I suspect this will be one of the significant weaknesses in trying to translate anything learned in a game economy into real economies. You have much better data in a game economy, but people do grow bored or decide they're just not good enough, and move on. Or people decide they've taken a stupid path and reset their account, and build from scratch. In real life, most people try to keep living even if they're at the bottom end of the economy and don't have the means to change that. This strikes me as a fundamental difference between the virtual and the real.
However, there is of course a fundamental bias in game economies. Another example would be, that in game economies people use unethical tactics, like simply killing competition. ( I did not hear of Bing-hordes raiding the Google HQ.)
With a good team of people who know SQL, he can pull data from any population he chooses, and can make any statement about that population he has data on, and if his arithmetic is valid, those facts are without any sort of 'noise'.
On the other hand, this is economics, and if he ever wants to make a valid prediction, he's going to have to use forecasting. Forecasting intentionally adds noise, so in that sense, have the population doesn't eliminate the existence of noise in his work.
But I really don't see what you mean by 'noise' in this case. He literally has all of the facts. There is nothing fuzzy about the data, as long as he has the data.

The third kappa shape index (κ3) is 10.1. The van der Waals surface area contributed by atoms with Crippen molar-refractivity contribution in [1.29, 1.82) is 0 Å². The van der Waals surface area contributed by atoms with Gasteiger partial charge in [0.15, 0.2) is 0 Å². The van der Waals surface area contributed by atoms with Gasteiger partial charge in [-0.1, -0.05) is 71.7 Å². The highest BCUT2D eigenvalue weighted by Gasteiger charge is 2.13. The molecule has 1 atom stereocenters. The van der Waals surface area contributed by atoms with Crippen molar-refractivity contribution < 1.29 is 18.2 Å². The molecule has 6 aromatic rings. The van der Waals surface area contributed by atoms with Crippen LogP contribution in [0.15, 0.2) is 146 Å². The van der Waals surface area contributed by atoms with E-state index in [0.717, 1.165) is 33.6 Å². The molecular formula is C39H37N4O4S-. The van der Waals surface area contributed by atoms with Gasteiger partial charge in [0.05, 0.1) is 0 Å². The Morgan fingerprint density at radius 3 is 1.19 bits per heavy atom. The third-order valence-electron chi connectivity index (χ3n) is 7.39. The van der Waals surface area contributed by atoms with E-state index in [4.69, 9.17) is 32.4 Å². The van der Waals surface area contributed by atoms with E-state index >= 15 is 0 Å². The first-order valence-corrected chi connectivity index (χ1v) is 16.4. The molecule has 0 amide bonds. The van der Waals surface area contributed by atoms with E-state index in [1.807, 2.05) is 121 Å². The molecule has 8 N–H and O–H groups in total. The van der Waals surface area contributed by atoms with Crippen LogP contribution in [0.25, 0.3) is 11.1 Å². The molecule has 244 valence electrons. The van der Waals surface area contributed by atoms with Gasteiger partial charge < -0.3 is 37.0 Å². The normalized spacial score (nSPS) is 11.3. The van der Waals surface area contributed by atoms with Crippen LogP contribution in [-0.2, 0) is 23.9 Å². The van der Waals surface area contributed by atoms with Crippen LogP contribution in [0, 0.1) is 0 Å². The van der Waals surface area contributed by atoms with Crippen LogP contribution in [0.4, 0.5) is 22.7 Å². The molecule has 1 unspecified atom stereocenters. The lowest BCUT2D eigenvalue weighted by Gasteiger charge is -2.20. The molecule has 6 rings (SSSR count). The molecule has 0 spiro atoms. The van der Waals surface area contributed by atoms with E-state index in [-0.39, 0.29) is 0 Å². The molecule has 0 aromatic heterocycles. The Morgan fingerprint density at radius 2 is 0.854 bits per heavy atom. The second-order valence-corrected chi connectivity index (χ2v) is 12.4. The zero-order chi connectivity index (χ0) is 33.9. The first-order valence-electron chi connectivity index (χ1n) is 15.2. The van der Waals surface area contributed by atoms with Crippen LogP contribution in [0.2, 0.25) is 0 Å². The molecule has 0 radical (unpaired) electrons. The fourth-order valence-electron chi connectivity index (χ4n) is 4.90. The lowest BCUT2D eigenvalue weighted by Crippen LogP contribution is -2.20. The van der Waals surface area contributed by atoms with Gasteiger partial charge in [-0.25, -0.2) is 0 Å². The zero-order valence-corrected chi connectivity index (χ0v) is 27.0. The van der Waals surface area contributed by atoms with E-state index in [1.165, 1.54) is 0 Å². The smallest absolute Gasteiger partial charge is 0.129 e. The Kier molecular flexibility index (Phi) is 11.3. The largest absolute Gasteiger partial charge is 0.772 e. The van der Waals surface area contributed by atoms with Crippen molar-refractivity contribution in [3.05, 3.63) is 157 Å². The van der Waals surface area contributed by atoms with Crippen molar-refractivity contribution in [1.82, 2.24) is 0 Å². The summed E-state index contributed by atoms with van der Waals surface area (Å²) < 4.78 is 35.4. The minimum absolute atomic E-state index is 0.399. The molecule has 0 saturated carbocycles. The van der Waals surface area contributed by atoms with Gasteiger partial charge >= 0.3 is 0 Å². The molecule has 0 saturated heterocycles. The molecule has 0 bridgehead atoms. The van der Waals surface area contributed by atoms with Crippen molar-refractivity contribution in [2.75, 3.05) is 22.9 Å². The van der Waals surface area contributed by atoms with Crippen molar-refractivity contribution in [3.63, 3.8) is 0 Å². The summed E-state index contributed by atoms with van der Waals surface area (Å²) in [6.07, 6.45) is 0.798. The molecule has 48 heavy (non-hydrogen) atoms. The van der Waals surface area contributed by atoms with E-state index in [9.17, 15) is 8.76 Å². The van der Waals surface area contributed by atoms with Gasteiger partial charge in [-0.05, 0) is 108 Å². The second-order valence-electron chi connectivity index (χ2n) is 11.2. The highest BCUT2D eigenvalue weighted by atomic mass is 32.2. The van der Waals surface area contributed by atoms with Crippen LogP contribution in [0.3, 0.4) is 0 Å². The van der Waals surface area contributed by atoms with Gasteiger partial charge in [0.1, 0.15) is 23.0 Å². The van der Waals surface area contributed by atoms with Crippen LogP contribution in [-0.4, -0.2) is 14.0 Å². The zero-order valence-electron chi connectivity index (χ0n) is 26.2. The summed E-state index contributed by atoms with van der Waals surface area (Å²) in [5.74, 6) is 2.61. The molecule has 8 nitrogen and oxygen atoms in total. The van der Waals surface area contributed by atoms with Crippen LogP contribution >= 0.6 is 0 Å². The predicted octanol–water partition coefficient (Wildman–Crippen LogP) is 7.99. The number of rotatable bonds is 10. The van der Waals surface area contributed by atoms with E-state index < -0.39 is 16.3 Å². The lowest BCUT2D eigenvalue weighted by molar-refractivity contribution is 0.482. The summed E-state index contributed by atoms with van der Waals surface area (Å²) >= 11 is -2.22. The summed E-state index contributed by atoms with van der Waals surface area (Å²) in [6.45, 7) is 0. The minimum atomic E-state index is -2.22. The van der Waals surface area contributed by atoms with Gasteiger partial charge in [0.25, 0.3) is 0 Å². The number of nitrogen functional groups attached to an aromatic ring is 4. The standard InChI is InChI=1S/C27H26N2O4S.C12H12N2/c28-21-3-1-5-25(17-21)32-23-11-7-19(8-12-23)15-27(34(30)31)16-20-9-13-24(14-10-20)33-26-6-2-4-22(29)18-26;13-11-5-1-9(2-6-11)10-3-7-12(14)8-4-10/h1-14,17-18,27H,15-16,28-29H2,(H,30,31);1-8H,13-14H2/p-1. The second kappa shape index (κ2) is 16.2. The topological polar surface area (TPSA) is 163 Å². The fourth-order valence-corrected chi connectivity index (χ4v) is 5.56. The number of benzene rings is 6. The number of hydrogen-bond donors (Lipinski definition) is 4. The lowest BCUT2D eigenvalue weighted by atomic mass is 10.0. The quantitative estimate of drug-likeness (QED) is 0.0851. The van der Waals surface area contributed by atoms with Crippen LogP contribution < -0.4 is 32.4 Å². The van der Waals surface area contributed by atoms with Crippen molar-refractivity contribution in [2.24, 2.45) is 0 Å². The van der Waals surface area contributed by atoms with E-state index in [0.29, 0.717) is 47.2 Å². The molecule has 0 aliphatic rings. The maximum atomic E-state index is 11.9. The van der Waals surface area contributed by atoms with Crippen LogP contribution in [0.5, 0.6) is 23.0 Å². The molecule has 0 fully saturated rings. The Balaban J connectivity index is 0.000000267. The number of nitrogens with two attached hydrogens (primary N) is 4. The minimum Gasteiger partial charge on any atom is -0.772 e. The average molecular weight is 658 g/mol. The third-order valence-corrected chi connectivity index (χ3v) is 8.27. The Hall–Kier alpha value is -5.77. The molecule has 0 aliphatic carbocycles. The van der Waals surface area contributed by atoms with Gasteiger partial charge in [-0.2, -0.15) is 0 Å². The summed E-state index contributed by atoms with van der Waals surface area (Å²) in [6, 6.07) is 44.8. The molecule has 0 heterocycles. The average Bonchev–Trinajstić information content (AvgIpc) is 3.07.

Its the quality of the stats that is the difference. e.g. When economists work out the GDP its a case of thumb-sucking a number based on a few factors which in turn are also educated guesses. With a digital economy you can just throw it in an Excel sheet and get a perfectly accurate answer. Thats what he means with "having the data".
Having 'all the data' sidesteps any possible need to use statistics outside of forecasting, which he doesn't seem too fond of anyways.
Though, I do wish this guy could explain why real-world money Steam games in the US are often half the price of those in Australia/Europe.
Valve will have pricing analysts that have studied the demand curve and concluded the higher price point may reduce demand but is nonetheless the point where marginal revenue from that geographical segment approaches some notion of marginal cost, thus maximising returns. With such a varied range of content and the ability to vary pricing dynamically through specials and discounts and bundles, they'll have collected a wealth of data about game price elasticity in different market segments.